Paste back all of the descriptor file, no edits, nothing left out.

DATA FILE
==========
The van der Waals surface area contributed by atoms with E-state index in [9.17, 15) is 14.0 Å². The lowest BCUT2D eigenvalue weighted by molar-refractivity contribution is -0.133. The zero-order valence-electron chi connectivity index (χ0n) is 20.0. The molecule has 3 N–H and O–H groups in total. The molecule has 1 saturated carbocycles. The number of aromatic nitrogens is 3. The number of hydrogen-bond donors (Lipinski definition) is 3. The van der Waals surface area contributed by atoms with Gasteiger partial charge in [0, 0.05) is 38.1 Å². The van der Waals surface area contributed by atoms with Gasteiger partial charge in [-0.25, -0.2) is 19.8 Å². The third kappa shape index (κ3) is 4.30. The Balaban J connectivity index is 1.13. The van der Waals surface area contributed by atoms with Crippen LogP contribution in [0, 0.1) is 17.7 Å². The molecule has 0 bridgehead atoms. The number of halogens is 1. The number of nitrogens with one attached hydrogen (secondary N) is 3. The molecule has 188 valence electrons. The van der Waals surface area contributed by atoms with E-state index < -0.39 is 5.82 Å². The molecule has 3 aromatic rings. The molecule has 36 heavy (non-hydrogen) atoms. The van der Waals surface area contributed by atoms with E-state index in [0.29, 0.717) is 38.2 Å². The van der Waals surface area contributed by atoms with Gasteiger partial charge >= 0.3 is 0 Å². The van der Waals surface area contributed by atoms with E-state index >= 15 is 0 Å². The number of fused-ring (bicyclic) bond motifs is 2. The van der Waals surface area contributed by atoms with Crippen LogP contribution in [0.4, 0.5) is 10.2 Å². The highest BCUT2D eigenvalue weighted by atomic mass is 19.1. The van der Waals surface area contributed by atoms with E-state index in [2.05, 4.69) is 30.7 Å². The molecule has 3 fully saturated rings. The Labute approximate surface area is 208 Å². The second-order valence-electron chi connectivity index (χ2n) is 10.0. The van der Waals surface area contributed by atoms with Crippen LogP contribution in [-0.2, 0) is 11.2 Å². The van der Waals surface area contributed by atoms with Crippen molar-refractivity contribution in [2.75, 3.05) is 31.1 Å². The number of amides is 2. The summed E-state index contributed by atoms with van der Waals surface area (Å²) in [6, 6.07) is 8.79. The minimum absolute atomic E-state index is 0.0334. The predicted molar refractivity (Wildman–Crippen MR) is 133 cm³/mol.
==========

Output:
The van der Waals surface area contributed by atoms with E-state index in [9.17, 15) is 14.0 Å². The lowest BCUT2D eigenvalue weighted by molar-refractivity contribution is -0.133. The zero-order valence-electron chi connectivity index (χ0n) is 20.0. The molecule has 3 N–H and O–H groups in total. The molecule has 1 saturated carbocycles. The number of aromatic nitrogens is 3. The number of hydrogen-bond donors (Lipinski definition) is 3. The van der Waals surface area contributed by atoms with Gasteiger partial charge in [0, 0.05) is 38.1 Å². The van der Waals surface area contributed by atoms with Gasteiger partial charge in [-0.25, -0.2) is 19.8 Å². The third kappa shape index (κ3) is 4.30. The Balaban J connectivity index is 1.13. The van der Waals surface area contributed by atoms with Crippen LogP contribution in [0, 0.1) is 17.7 Å². The molecule has 0 bridgehead atoms. The number of halogens is 1. The number of nitrogens with one attached hydrogen (secondary N) is 3. The molecule has 188 valence electrons. The van der Waals surface area contributed by atoms with E-state index < -0.39 is 5.82 Å². The molecule has 3 aromatic rings. The molecule has 36 heavy (non-hydrogen) atoms. The van der Waals surface area contributed by atoms with E-state index in [0.29, 0.717) is 38.2 Å². The van der Waals surface area contributed by atoms with Gasteiger partial charge >= 0.3 is 0 Å². The van der Waals surface area contributed by atoms with E-state index >= 15 is 0 Å². The number of fused-ring (bicyclic) bond motifs is 2. The van der Waals surface area contributed by atoms with Crippen LogP contribution in [0.4, 0.5) is 10.2 Å². The highest BCUT2D eigenvalue weighted by atomic mass is 19.1. The van der Waals surface area contributed by atoms with E-state index in [2.05, 4.69) is 30.7 Å². The molecule has 3 fully saturated rings. The Labute approximate surface area is 208 Å². The second-order valence-electron chi connectivity index (χ2n) is 10.0. The van der Waals surface area contributed by atoms with Crippen LogP contribution in [-0.2, 0) is 11.2 Å². The van der Waals surface area contributed by atoms with Crippen molar-refractivity contribution in [2.75, 3.05) is 31.1 Å². The number of amides is 2. The summed E-state index contributed by atoms with van der Waals surface area (Å²) in [6, 6.07) is 8.79. The minimum absolute atomic E-state index is 0.0334. The predicted molar refractivity (Wildman–Crippen MR) is 133 cm³/mol.